As leaders, you have a choice. Create a diverse and inclusive workplace, not for the potential profit gains, but because you want your employees to stay, and your employees want to stay because they feel “seen.” They have a sense of belonging. This creates a better human experience within your organization. No one wants to feel isolated, burned out, or unvalued. Even when you are the only one in your organization “asked to dance”, that inclusive attempt without training, can feel performative, and inauthentic. 

To learn more about how to create a D&I strategy to increase employee retention register for this class taught by the author, L&B Manager of Digital Media, Liz Newkirk. Hosted by the Upper State Apartment Association.

About the author

Liz is the Co-Chair of the GCAA DEI Committee, and Chair of the Education Subcommittee on the Triangle Apartment Association DEI Taskforce. She has multiple certifications including DEI, Organizational Culture, and Ethical and Inclusive Leadership.





Stop your cases from being continued, or worse… dismissed.

Stop your cases from being continued, or worse… dismissed.

Have you had this happen to you? You have received word that the owners of your community are looking to sell. The weeks turn into months and you hear that negotiations are going well. The owners tell you that they will be closing the sale on a specific date, so you, of course, work diligently to close out contracts with your vendors, inform your residents, and brief your team on what’s to come. We understand that during this high pressured process, you may forget about communicating with your legal counsel. In this blog, we will discuss why this is VITAL to help ensure that the transition process to new ownerships goes smoothly. 

Why is this important? 

The Court’s Rules of Civil Procedure require that “[e]very claim shall be prosecuted in the name of the real party in interest….” That means that if you’ve filed a case in the name of the Property’s old owner, and the closing occurs before the court date, then that old owner is no longer the “real party in interest.” How do you avoid this? 

Informing us early on in this process allows us to have these important discussions with you, so we can advise you on when and how to file these cases, in order to save valuable time. Additionally, In order to continue filing evictions for you and providing legal advice, we need the new owner to confirm they want us to represent them too. How? In the form of a new representation agreement. 

In addition to changes in ownership, though, it is equally important that you inform us of any management/staff changes, particularly when the managers or staff are no longer working for your community. Not only does this help us keep our contact information up to date so we can reach you more quickly with case updates and questions, but your employee logins serve to identify you on the filings you submit to us. By using a prior employee’s login credentials, you are electronically signing that person’s name to a document making legal representations about the case-related information you are transmitting to us. For this reason, please notify us immediately of any management/staff changes so that we can disable the old log in info and create fresh login info for the new staff members.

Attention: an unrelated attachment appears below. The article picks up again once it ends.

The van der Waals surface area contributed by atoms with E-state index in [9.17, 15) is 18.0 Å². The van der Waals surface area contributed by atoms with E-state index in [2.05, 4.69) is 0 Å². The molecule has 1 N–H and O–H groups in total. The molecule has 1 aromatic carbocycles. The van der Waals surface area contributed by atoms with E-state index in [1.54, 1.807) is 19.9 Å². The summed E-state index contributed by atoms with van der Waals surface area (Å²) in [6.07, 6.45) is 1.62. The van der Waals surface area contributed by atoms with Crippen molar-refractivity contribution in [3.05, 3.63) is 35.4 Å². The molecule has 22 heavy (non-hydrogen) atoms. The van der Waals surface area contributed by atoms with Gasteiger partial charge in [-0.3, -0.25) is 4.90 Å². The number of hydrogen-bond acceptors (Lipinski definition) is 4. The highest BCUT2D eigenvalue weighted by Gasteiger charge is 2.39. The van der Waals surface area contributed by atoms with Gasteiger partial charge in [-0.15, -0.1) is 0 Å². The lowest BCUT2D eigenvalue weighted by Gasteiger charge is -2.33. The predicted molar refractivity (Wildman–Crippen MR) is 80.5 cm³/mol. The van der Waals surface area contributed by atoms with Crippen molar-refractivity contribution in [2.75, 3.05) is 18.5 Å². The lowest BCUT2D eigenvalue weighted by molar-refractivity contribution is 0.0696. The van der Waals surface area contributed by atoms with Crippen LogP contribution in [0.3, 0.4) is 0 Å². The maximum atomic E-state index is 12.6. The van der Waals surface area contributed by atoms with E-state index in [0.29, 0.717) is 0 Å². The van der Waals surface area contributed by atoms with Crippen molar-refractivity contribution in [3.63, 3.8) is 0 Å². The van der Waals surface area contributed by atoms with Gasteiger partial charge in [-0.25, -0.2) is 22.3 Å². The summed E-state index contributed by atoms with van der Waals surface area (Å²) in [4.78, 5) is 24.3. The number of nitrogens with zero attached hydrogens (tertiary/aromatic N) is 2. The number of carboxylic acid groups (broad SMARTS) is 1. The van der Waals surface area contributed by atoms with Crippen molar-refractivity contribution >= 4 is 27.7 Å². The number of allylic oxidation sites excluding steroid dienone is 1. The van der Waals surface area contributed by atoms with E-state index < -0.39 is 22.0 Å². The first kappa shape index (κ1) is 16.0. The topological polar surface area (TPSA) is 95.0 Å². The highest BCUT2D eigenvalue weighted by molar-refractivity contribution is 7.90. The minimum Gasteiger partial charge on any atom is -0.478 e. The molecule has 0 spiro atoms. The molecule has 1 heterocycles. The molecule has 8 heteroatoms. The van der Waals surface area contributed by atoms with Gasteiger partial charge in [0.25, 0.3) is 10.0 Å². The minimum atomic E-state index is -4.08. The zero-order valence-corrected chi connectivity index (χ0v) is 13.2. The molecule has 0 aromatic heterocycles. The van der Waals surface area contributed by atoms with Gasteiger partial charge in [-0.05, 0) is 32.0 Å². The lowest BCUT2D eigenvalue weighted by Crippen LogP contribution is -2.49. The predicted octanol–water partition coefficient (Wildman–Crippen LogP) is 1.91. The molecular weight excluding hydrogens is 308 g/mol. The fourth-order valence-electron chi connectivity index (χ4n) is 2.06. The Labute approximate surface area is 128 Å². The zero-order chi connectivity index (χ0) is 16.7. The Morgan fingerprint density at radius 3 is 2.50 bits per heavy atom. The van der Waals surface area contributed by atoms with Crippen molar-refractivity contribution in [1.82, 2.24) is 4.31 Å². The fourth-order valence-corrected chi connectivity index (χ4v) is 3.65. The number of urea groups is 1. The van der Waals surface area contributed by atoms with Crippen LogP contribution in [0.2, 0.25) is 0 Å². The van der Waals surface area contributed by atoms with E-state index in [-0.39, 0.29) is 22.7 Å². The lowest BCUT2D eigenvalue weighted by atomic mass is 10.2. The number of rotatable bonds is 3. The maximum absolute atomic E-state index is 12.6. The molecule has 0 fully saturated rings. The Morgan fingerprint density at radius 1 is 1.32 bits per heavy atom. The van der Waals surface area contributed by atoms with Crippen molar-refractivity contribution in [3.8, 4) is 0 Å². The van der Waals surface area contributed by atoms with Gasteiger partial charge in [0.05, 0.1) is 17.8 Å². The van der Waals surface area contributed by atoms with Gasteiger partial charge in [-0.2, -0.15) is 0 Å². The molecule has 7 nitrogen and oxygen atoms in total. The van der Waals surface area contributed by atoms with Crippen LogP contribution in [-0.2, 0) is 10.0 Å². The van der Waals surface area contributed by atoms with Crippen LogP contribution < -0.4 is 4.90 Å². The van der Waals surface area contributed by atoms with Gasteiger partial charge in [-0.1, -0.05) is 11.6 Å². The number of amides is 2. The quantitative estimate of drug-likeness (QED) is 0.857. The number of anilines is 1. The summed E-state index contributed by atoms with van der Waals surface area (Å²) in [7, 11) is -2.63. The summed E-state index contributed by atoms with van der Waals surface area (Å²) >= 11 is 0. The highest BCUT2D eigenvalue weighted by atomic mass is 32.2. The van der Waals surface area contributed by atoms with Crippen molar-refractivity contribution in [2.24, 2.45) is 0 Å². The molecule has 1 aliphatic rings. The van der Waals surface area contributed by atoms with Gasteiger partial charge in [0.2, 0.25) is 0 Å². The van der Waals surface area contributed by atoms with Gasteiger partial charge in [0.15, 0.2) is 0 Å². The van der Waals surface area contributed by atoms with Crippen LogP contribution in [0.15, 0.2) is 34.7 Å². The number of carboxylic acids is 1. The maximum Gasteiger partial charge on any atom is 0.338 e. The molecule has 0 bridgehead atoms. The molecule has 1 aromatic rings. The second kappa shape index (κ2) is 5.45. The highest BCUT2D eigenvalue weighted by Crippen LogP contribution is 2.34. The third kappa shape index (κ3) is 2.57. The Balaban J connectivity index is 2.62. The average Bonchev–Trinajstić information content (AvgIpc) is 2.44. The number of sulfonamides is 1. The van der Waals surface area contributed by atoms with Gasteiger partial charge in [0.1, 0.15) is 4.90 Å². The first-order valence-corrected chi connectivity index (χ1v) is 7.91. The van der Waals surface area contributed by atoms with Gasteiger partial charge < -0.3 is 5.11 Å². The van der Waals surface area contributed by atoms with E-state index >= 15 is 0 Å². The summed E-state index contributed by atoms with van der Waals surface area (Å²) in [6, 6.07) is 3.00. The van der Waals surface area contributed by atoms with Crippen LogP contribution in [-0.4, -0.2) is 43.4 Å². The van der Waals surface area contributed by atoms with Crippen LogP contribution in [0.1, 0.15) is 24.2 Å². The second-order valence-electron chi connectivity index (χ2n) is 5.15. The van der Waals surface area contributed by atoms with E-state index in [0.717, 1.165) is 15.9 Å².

Keep this in mind…

Remember, If you continue with our representation, the options from there will be limited: for the new Owner, the fastest and easiest way to proceed is to Dismiss the case(s) without prejudice and then re-file under the name of the new Owner. The other option would be to keep the current case(s) in place, but seek permission from the Court to perform substitution of Owner; that said, this option requires filing a Motion, having a Hearing in front of a District Court Judge and then proceeding with the eviction case(s) after that. This will take longer (30 days or more) and will cost more (our Motion and Hearing charges are higher than the cost of a new case filing). 

Notify us as soon as possible.

If your property is changing management or ownership, click here to let us know.



LGBTQ+ Fair Housing Q&A

LGBTQ+ Fair Housing Q&A

LGBTQ+ and Discrimination in Housing

What is Fair Housing?

The Fair Housing Act protects people from discrimination when they are renting or buying a home, getting a mortgage, seeking housing assistance, or engaging in other housing-related activities. Additional protections apply to federally-assisted housing.

The Fair Housing Act prohibits discrimination in housing because of:

  • Race
  • Color
  • National Origin
  • Religion
  • Sex
  • Familial Status
  • Disability

Source: HUD.Gov

History of LBGTQ+ discrimination in housing.

LGBTQ+ persons face social stigma, discrimination, and rejection from their families because of their sexual identity. According to a study done by the Williams Institute, “Nationally, on average, approximately 3 complaints of sexual orientation and gender identity discrimination in housing are filed for every 100,000 LGBT adults each year, compared to approximately 5 complaints of race discrimination filed for every 100,000 adults of color, and 1 complaint of sex discrimination filed for every 100,000 women.”

LGBTQ+ discrimination in housing

Managing Principal Chris Loebsack and Manager of Digital Media Liz Newkirk address these issues and more in our Q&A session regarding LGBTQ+ and Fair Housing.